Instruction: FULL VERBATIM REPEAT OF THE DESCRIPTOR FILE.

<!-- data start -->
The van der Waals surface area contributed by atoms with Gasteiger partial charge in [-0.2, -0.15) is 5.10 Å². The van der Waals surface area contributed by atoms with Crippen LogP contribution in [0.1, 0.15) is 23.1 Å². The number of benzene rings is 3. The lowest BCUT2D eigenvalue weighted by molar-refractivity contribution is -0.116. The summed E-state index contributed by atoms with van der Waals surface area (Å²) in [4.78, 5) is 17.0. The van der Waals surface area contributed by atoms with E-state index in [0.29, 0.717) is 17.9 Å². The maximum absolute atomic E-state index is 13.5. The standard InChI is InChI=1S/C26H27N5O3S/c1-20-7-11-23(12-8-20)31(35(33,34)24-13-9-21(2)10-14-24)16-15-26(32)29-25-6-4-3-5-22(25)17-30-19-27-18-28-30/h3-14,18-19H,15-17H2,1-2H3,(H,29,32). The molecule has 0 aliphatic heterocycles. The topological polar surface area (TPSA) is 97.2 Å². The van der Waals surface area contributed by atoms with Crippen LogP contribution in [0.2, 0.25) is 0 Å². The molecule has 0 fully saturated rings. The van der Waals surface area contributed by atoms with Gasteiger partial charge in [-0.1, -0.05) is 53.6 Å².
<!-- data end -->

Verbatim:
The van der Waals surface area contributed by atoms with Gasteiger partial charge in [-0.2, -0.15) is 5.10 Å². The van der Waals surface area contributed by atoms with Crippen LogP contribution in [0.1, 0.15) is 23.1 Å². The number of benzene rings is 3. The lowest BCUT2D eigenvalue weighted by molar-refractivity contribution is -0.116. The summed E-state index contributed by atoms with van der Waals surface area (Å²) in [4.78, 5) is 17.0. The van der Waals surface area contributed by atoms with E-state index in [0.29, 0.717) is 17.9 Å². The maximum absolute atomic E-state index is 13.5. The standard InChI is InChI=1S/C26H27N5O3S/c1-20-7-11-23(12-8-20)31(35(33,34)24-13-9-21(2)10-14-24)16-15-26(32)29-25-6-4-3-5-22(25)17-30-19-27-18-28-30/h3-14,18-19H,15-17H2,1-2H3,(H,29,32). The molecule has 0 aliphatic heterocycles. The topological polar surface area (TPSA) is 97.2 Å². The van der Waals surface area contributed by atoms with Crippen LogP contribution in [0.2, 0.25) is 0 Å². The molecule has 0 fully saturated rings. The van der Waals surface area contributed by atoms with Gasteiger partial charge in [-0.1, -0.05) is 53.6 Å².